Why Apple (Like Everything Else) Can’t Keep Growing Forever [Opinion]
There’s no question about it: Apple‘s had an amazing decade. It’s hard to recall, but it’s only been ten years since Apple was just starting to sell a lame MP3 player with no wireless and less space than a nomad and only five years since mainstream tech writers predicted the failure of the iPhone. Today hardly anyone in the press doubts Apple. They’re the largest company on earth by stock value, and seem likely to continue growing until the end of time.
Can they, though? Is the current level of growth sustainable? Probably not. Soon Apple will run into the realities of large numbers, according to a recent New York Times editorial. Basically, the bigger Apple gets, the harder it is to continue growing at the same rate because of the sheer size of the company. Does this mean Apple will fail, or go bankrupt? No. But they’ll probably level off at some point.
Apple: Bigger Than Exxon
As I mentioned, Apple is the biggest company on the planet by market capitalization. Think of any company – Exxon, GE, WalMart – and Apple is bigger than them in terms of stock value. This high stock value is mostly because of Apple’s shocking revenue – their $13 billion in revenue accounted for more than 6 percent of all earnings for the S&P 500 last quarter.
Can this growth keep up for ever? Robert Cihra, a financial expert speaking with The New York Times, said that “if you extrapolate far enough out into the future, to sustain [its] growth Apple would have to sell an iPhone to every man, woman, child, animal and rock on the planet.”
Does that sound absurd? It’s meant to. The point is that the current level of growth simply cannot keep up forever, because there are inherent limits. But let’s play with this theme, shall we?
I’m fascinated by this concept, so I decided to play with Wolfram Alpha and see what there is to it. For the unfamiliar, Wolfram Alpha is an amazing math tool. You can ask it almost any question related to mathematics and it will give you an answer. It can understand raw equations, yes, but also plain language, which is why it’s used by Siri to provide answers to math problems.
You can easily learn the GDP of any country, for example, or the current world oil reserves. You can divide, multiple, add or subtract these numbers to your heart’s content. You could copy and paste your Math homework question by question and hypothetically get an answer that shows your work. You can also do some weird things with Wolfram-Alpha , such as ask it if you’re drunk.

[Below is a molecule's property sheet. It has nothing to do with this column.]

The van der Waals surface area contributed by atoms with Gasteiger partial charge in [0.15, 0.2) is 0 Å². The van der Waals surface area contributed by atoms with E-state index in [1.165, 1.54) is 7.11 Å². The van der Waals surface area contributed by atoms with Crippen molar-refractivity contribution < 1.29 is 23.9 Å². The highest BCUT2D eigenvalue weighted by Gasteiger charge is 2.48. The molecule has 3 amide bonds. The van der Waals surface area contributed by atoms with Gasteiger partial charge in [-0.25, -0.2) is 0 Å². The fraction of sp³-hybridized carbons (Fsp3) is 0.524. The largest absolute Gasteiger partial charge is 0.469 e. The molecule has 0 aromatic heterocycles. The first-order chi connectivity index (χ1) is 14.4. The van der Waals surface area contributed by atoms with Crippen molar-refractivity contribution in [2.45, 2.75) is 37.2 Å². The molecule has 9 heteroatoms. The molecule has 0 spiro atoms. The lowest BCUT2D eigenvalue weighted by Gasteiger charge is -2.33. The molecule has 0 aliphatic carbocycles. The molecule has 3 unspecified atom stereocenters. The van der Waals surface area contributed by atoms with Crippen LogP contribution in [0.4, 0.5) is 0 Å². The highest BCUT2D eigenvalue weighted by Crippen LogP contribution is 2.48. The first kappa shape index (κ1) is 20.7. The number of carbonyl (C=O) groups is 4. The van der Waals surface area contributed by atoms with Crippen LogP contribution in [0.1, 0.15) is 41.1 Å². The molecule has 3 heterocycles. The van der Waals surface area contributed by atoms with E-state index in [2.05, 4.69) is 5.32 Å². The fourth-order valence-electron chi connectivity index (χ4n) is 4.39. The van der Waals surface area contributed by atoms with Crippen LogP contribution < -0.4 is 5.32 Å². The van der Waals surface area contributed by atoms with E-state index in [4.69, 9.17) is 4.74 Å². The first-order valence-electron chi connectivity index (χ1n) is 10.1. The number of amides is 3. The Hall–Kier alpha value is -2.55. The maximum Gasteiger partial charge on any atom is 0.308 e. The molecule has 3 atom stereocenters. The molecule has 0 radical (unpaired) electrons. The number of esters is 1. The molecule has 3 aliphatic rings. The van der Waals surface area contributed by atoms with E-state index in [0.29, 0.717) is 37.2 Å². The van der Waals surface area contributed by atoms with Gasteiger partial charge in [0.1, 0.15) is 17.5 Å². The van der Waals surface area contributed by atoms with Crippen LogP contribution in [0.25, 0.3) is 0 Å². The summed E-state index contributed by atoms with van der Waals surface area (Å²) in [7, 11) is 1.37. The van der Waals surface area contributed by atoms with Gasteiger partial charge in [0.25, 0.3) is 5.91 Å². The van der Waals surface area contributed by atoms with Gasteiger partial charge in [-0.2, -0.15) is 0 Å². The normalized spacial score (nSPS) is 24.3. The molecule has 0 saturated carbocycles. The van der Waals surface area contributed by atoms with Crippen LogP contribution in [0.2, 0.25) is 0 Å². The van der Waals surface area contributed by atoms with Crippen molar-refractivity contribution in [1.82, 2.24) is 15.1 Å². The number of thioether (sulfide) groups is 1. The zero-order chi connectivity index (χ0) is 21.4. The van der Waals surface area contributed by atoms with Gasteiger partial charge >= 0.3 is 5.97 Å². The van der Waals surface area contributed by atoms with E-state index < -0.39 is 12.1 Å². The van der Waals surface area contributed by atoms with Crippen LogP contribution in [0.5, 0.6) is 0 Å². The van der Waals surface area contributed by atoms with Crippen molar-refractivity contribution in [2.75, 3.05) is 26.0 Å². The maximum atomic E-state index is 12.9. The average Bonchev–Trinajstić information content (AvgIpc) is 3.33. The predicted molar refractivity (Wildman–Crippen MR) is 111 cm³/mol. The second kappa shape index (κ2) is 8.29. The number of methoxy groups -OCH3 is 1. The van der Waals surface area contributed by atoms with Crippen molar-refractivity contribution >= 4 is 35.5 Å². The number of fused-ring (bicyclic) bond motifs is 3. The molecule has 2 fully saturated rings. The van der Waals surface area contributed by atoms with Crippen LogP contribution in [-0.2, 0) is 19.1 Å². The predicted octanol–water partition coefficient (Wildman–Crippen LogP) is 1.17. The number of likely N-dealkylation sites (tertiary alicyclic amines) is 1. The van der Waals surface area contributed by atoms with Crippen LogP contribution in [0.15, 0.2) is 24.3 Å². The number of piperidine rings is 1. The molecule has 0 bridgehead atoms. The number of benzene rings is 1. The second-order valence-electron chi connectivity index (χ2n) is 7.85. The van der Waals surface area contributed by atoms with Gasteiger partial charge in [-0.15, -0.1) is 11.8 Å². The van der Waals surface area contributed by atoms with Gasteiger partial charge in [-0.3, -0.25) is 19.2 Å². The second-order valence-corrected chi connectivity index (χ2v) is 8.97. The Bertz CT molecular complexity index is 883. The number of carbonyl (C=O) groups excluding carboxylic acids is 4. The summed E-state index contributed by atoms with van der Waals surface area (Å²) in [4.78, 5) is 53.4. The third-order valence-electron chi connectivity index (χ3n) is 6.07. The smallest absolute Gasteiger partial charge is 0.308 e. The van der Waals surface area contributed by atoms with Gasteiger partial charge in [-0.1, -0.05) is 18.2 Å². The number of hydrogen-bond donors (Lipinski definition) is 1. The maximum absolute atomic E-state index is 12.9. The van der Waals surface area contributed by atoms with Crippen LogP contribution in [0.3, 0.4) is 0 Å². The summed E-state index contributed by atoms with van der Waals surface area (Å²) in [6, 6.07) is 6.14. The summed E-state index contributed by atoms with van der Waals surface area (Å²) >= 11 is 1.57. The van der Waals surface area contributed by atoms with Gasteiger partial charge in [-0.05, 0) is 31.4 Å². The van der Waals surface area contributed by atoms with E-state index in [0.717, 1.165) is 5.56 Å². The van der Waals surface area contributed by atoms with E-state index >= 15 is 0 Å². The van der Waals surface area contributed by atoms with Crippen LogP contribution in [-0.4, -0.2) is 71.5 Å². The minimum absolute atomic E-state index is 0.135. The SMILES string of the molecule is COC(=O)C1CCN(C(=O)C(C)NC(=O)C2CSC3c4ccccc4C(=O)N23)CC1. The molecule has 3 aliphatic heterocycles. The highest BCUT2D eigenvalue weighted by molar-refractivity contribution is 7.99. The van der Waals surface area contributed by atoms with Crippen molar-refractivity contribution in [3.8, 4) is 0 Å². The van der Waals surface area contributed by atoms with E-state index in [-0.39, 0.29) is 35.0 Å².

I’m not going to use it for that, however. I’m going to use it to demonstrate why Apple cannot grow as it has for the next ten years without becoming impossibly large.
Playing With Apple’s Numbers
In 2004 Apple was worth 4 billion dollars. Today its net worth is 90 billion dollars, meaning it grew 2,250 percent in ten years. If the same thing happens, Apple will be worth over two trillion dollars in 2022. It’s a huge number, sure, but what does two trillion mean? Well, let’s assume at that point Apple cashes out, sells every asset and starts playing with the money. They could write a check for $295 for everyone on earth, if they wanted.
Remember, this is fictional money, based on Apple continuing to grow as they did in the past ten years.
Anyway, imagine if in 2022 Apple wanted to buy every mile between here and the sun to build a super space road to it. They could afford to pay $20,000 for every mile and still have almost 160 billion dollars to build toll booths with.
The Hudson’s Bay Company, based in Toronto, once owned 15% of the land in North America. Apple could, by selling off all fictional 2022 assets, afford to buy every square mile on earth for $10,000 and still have $30 billion in the bank left to electronically send out monthly invoices to every man, woman and child.
You can buy a 48 pack of Mars bars on Amazon for $42, or 88 cents a bar. Were Apple to decide to cash out their company and blow it all on Mars bars, they’d have 2,273 trillion Mars Bars and probably diabetes. End to end, that’s 169.5 million miles of Mars bars, meaning these chocolate bars could almost make it to the sun and back.
Or they could, and this is true, pay off one seventh of America’s current debt.
That last one was depressing, but here’s my point – Apple is unlikely to grow as much in the next ten years as it did in the previous ten. Does that mean I think Apple will fail?
Probably not. All I mean to say is that Apple can’t keep growing faster than the world economy forever. There may be some mind-blowing products coming out in the next few years. Barring the release of the iTeleporter, however, I don’t think it’s going to keep up. Apple’s competitors will keep up – Microsoft is (finally) starting to innovate and Google’s already invaded the phone and tablet market in a big way.
Just please don’t link to this article in 2022 when Apple is worth 4 trillion dollars. I’ll be sad.
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